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Abstract Expressionist Sculpture

Explore how sculptors took on the challenges of Abstract Expressionism

Sleeping Figure

Louise Bourgeois
(American, born France. 1911–2010)

1950. Painted balsa wood, 6' 2 1/2" x 11 5/8" x 11 3/4" (189.2 x 29.5 x 29.7 cm)

Louise Bourgeois was born in France in 1911 and relocated to New York in 1938, where she would live for the rest of her life. Although the sculptor was influenced by Surrealism’s interest in the mythology and the unconscious and she worked alongside Abstract Expressionists, Bourgeois created work that defies classification. Her art often deals with themes related to family, memory, loneliness, and vulnerability.

Part of the Personages series, Sleeping Figure is one of over 80 wooden sculptures she made between 1945 and 1950 to represent the family and friends she had left behind in her native country. In this work, Bourgeois reduced the human figure into three long oval shapes, flanked by thin poles, and then unified the shapes with a coat of black paint. She once said of her sculptures, “The look of my figures is abstract, and to the spectator they may not appear to be figures at all. They are the expression, in abstract terms, of emotions and states of awareness.”1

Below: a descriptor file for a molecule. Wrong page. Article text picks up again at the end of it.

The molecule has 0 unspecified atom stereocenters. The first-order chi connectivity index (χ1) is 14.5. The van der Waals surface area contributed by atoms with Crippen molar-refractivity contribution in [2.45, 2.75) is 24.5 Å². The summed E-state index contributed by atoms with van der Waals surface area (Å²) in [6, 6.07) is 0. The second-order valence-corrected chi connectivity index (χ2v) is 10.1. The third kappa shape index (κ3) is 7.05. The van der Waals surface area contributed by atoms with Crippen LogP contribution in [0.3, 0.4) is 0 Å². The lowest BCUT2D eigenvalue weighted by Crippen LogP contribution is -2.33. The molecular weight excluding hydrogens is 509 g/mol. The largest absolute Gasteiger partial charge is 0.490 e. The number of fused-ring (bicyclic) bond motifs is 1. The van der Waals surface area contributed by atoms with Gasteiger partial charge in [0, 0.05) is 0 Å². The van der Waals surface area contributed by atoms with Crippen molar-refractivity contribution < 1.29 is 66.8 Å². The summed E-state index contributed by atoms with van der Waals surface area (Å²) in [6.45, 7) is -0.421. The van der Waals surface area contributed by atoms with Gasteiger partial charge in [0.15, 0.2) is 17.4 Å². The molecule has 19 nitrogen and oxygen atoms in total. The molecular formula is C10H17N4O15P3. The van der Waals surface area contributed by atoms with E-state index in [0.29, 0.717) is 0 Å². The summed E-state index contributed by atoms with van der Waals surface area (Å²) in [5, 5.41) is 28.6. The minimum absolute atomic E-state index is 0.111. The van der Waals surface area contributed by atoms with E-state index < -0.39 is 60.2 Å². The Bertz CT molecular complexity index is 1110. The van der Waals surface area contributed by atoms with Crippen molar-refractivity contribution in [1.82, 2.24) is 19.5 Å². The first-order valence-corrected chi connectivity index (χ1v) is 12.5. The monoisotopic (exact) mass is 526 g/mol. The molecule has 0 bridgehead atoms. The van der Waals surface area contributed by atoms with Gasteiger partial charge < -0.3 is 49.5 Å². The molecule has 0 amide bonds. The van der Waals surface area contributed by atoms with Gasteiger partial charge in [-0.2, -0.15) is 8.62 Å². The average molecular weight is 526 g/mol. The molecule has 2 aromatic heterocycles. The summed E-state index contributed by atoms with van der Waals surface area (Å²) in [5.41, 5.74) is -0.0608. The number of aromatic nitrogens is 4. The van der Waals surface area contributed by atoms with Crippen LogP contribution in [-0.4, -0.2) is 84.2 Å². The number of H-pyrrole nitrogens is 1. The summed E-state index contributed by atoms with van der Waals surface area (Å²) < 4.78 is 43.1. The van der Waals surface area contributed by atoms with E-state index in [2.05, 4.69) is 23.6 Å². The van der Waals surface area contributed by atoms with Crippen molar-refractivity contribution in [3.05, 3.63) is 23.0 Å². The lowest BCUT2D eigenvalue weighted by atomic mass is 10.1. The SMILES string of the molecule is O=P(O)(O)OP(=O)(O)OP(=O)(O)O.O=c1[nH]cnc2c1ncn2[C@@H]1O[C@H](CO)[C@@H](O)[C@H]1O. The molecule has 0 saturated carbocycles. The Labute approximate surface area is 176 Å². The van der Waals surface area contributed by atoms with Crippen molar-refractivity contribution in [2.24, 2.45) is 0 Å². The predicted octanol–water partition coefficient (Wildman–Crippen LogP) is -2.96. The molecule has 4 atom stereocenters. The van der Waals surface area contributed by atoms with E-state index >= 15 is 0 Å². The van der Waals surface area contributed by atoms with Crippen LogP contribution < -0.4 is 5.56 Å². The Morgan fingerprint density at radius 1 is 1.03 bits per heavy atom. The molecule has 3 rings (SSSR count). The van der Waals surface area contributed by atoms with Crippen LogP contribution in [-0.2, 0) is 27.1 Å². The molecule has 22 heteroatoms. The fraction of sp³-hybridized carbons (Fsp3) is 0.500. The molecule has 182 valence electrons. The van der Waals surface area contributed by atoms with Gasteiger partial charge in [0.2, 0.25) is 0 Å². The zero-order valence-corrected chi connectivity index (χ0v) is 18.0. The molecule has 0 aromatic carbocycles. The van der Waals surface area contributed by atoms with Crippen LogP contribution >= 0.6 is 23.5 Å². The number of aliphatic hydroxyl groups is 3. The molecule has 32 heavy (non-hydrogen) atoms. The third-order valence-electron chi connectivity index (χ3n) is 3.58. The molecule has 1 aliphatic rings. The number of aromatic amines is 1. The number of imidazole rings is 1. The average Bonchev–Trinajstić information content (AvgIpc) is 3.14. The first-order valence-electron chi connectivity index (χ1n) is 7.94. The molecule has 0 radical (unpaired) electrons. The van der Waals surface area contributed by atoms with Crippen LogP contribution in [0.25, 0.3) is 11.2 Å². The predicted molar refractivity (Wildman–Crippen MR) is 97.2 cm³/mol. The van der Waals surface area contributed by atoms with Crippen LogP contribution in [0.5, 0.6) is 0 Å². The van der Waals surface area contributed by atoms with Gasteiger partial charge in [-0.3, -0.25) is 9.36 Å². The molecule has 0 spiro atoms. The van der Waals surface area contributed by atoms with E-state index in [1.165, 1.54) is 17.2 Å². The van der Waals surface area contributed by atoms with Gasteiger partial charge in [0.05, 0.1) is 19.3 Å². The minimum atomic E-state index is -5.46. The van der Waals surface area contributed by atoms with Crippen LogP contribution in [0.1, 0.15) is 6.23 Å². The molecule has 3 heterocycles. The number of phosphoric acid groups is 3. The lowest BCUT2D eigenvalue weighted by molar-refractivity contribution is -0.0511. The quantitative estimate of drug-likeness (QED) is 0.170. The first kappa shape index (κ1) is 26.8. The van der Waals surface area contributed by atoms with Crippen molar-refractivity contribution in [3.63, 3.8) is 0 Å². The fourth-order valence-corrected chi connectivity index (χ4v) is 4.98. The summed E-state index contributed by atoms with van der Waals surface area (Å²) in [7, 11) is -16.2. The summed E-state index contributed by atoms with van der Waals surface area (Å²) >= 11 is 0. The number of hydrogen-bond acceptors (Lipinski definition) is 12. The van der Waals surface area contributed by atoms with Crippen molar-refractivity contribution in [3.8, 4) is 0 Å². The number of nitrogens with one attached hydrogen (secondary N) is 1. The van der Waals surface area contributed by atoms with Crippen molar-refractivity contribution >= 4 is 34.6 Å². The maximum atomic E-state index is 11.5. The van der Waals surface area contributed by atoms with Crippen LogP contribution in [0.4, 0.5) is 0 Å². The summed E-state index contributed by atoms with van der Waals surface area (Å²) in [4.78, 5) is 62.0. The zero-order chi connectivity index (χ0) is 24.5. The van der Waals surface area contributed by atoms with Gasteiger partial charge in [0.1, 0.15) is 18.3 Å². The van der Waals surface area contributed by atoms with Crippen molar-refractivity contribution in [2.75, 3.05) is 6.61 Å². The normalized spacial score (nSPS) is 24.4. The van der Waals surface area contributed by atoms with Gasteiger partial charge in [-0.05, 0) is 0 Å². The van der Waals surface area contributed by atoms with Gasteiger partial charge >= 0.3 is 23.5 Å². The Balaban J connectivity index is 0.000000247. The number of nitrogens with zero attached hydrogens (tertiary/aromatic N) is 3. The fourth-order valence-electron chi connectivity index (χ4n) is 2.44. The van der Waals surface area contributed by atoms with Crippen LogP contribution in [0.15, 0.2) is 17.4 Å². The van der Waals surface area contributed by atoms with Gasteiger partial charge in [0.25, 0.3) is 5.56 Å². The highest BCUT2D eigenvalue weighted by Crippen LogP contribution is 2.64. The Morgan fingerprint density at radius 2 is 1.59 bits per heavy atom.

Louise Bourgeois, “Artist’s Statement,” in Reading Abstract Expressionism: Context and Critique, Ellen G. Landau, ed., New Haven and London: Yale University Press, 2005.

A three-dimensional work of art made by a variety of means, including carving wood, chiseling stone, casting or welding metal, molding clay or wax, or assembling materials.

In popular writing about psychology, the division of the mind containing the sum of all thoughts, memories, impulses, desires, feelings, etc., that are not subject to a person’s perception or control but that often affect conscious thoughts and behavior (noun). The Surrealists derived much inspiration from psychoanalyst Sigmund Freud’s theories on dreams and the workings of the subconscious mind.